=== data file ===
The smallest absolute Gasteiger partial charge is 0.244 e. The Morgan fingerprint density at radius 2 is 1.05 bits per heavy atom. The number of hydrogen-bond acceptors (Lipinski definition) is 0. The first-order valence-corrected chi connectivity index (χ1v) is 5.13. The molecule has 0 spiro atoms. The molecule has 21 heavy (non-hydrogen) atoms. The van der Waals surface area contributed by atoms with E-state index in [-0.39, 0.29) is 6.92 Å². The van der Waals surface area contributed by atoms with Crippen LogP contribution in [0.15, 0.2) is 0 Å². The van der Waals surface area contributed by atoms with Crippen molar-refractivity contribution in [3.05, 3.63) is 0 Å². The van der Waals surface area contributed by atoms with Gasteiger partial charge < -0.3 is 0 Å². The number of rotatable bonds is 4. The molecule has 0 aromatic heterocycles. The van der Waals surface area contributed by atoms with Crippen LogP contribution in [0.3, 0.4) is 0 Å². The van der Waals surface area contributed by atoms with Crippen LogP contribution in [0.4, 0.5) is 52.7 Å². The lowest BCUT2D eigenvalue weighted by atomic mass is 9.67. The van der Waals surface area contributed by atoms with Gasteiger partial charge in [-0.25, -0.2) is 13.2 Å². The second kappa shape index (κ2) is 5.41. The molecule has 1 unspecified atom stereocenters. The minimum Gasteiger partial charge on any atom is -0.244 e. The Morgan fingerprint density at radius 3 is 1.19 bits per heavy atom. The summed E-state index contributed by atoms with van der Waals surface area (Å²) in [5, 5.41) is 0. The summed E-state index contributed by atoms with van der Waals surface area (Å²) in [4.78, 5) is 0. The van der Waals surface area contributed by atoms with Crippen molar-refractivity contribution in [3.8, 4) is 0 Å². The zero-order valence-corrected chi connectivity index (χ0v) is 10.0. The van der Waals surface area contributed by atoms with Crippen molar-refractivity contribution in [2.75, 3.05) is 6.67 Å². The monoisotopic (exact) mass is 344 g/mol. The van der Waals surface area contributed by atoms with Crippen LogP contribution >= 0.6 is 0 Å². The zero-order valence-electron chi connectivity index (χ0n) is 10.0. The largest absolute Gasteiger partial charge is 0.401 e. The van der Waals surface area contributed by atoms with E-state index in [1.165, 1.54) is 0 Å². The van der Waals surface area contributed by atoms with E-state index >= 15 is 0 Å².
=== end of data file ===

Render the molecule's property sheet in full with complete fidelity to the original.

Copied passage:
The smallest absolute Gasteiger partial charge is 0.244 e. The Morgan fingerprint density at radius 2 is 1.05 bits per heavy atom. The number of hydrogen-bond acceptors (Lipinski definition) is 0. The first-order valence-corrected chi connectivity index (χ1v) is 5.13. The molecule has 0 spiro atoms. The molecule has 21 heavy (non-hydrogen) atoms. The van der Waals surface area contributed by atoms with E-state index in [-0.39, 0.29) is 6.92 Å². The van der Waals surface area contributed by atoms with Crippen LogP contribution in [0.15, 0.2) is 0 Å². The van der Waals surface area contributed by atoms with Crippen molar-refractivity contribution in [3.05, 3.63) is 0 Å². The van der Waals surface area contributed by atoms with Gasteiger partial charge < -0.3 is 0 Å². The number of rotatable bonds is 4. The molecule has 0 aromatic heterocycles. The van der Waals surface area contributed by atoms with Crippen LogP contribution in [0.3, 0.4) is 0 Å². The van der Waals surface area contributed by atoms with Crippen LogP contribution in [0.4, 0.5) is 52.7 Å². The lowest BCUT2D eigenvalue weighted by atomic mass is 9.67. The van der Waals surface area contributed by atoms with Gasteiger partial charge in [-0.25, -0.2) is 13.2 Å². The second kappa shape index (κ2) is 5.41. The molecule has 1 unspecified atom stereocenters. The minimum Gasteiger partial charge on any atom is -0.244 e. The Morgan fingerprint density at radius 3 is 1.19 bits per heavy atom. The summed E-state index contributed by atoms with van der Waals surface area (Å²) in [5, 5.41) is 0. The summed E-state index contributed by atoms with van der Waals surface area (Å²) in [4.78, 5) is 0. The van der Waals surface area contributed by atoms with Crippen molar-refractivity contribution in [3.8, 4) is 0 Å². The zero-order valence-corrected chi connectivity index (χ0v) is 10.0. The van der Waals surface area contributed by atoms with Crippen molar-refractivity contribution in [2.75, 3.05) is 6.67 Å². The monoisotopic (exact) mass is 344 g/mol. The van der Waals surface area contributed by atoms with Crippen LogP contribution >= 0.6 is 0 Å². The zero-order valence-electron chi connectivity index (χ0n) is 10.0. The largest absolute Gasteiger partial charge is 0.401 e. The van der Waals surface area contributed by atoms with E-state index in [1.165, 1.54) is 0 Å². The van der Waals surface area contributed by atoms with E-state index >= 15 is 0 Å².